If you didn’t think automation could get any more soul-crushing, a Canada-based health-food company is testing out if it can replace cashier workers with foreign call center employees, allowing them to pay them next to nothing in the process.
Video-based cashier systems were spotted by reporters in Canadian Freshii locations, allowing customers to ring up their products with the help of a video call support person on a screen. Unlike self-checkout systems that have become ubiquitous in supermarkets across North America, this system doesn’t even require a person to be standing guard, or even somebody working in the same country. Two of those cashiers were apparently working in a Nicaraguan call center.
The Toronto Star broke the story April 26, citing that three such systems were located in three separate restaurants in Ontario, Canada. The cashier window bears the words “Hi Percy” above the screen showing the call center employee, headphones clamped tight around their ears as they help ring up orders. Freshii, a fast casual restaurant that sells salads, burritos, wraps, yogurt, and the like, reportedly still had employees making the orders, but did not require anyone to man the register.
Two of the virtual employees the Star talked to who said they were from a call center in Nicaragua were making just $3.75 an hour in US dollars. The minimum wage in Ontario is currently $11.70 an hour USD ($15 CAD). The Percy systems have apparently been there since at least November, with others being installed in January.
Freshii operates 343 locations in North America as well as more in Central America, South America and Europe. Gizmodo could not confirm if there were any other stores in the U.S. using the Percy system.
Freshii reported that its sales figures for the last quarter of 2021 included “same-store sales growth of just over 10%” with 42 new stores opening in Canada and the U.S. last year.
“Through 2021, we believe we successfully navigated the Freshii business through a challenging period for the restaurant industry, and that we succeeded in driving highly significant growth in our ‘beyond-restaurant’ Retail and Ecommerce segment,” Freshii wrote in its yearly financial report.
But despite, or perhaps because of that growth, Freshii has been looking for ways to save money on labor. The company also said in its financial report they were developing/piloting “labor optimization programs” that “have the potential to scale and drive further cost savings for our franchise partners.”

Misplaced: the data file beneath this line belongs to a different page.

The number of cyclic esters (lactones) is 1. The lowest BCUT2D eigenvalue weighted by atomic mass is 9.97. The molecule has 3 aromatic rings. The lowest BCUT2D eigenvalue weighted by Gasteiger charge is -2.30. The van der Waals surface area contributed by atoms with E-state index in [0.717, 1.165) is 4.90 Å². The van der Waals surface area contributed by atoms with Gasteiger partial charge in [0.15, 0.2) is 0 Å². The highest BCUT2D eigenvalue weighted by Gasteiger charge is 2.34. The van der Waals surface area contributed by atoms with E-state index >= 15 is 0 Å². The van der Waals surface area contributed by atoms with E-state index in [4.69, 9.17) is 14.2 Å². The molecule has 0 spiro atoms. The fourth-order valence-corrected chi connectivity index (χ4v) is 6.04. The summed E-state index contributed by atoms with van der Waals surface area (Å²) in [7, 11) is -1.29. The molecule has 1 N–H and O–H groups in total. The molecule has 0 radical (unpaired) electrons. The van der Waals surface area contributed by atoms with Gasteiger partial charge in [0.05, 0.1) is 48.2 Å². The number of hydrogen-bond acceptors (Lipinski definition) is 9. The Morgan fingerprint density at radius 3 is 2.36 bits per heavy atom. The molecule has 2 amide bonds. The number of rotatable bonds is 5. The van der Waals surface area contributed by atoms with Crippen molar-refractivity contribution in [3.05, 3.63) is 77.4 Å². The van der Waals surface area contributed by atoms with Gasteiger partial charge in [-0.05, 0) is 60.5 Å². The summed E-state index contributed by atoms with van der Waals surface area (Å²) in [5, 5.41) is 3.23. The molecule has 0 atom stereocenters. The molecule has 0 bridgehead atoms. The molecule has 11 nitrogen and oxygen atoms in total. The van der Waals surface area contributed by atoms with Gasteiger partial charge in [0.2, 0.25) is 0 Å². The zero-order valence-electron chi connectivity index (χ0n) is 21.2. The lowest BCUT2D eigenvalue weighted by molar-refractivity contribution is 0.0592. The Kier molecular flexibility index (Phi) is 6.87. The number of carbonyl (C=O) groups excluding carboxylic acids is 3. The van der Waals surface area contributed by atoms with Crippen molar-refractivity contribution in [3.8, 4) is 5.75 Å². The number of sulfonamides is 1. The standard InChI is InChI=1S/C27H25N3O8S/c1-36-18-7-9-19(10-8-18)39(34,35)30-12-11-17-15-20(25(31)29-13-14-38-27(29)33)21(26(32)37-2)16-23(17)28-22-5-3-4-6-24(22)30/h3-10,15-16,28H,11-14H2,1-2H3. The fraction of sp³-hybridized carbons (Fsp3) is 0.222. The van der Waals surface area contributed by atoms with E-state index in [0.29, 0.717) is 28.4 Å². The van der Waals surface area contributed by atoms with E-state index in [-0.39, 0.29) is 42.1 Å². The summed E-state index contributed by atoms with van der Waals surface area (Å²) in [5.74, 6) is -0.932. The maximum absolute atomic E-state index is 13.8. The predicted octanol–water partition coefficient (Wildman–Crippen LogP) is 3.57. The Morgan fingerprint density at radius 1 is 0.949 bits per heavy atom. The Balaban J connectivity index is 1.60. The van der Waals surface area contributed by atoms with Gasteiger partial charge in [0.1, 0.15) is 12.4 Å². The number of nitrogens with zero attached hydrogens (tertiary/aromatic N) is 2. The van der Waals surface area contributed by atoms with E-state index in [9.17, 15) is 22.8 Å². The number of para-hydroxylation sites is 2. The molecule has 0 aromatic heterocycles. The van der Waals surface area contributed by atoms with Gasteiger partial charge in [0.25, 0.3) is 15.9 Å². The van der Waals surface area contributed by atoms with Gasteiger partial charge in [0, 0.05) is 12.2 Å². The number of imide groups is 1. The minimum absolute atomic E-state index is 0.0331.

Focusing the work overseas is a well-worn way of reducing cost. Nicaragua minimum wage is established by sector. The $3.75 an hour a call center employee in Nicaragua makes would be a yearly salary of just under $8,000. Glassdoor aggregated info from employees shows that the median Canadian call center agent makes around $34,337, which is still far less than the standard living wage for a place like Ontario, especially in high-cost areas like Toronto.
The company cited pandemic-related challenges to its businesses. The company also said in its yearly report that while as of last December 97% of its businesses were operational, they expect there to be ups and downs in customer traffic and revenue due to the rise and fall of different Covid variants.
Freshii did not return requests for comment about whether they had already implemented or were planning to implement Percy-like systems in U.S. based stores or elsewhere. The Hi Percy automated cashier systems are reportedly outsourced by a third party, but Gizmodo had no means of verifying the name of the company that owns and operates the virtual cashier machines. We will update the post if more information becomes available.
Freshii’s Chief Business Development Officer Paul Hughes told the Toronto Star that the Percy systems were akin to Uber Eats or other tech-based innovations in the restaurant scene “that might make it easier for our customers to order healthy meals and our franchise partners to run more successful restaurants.”
But as companies think of new ways to cut costs while expanding their revenue streams, it’s not likely the last we’ll see of such blatant attempts to cost-save at the expense of people in a global economy.
This article was updated 6 p.m. April 26 to clarify the currencies used for wages referenced in the article.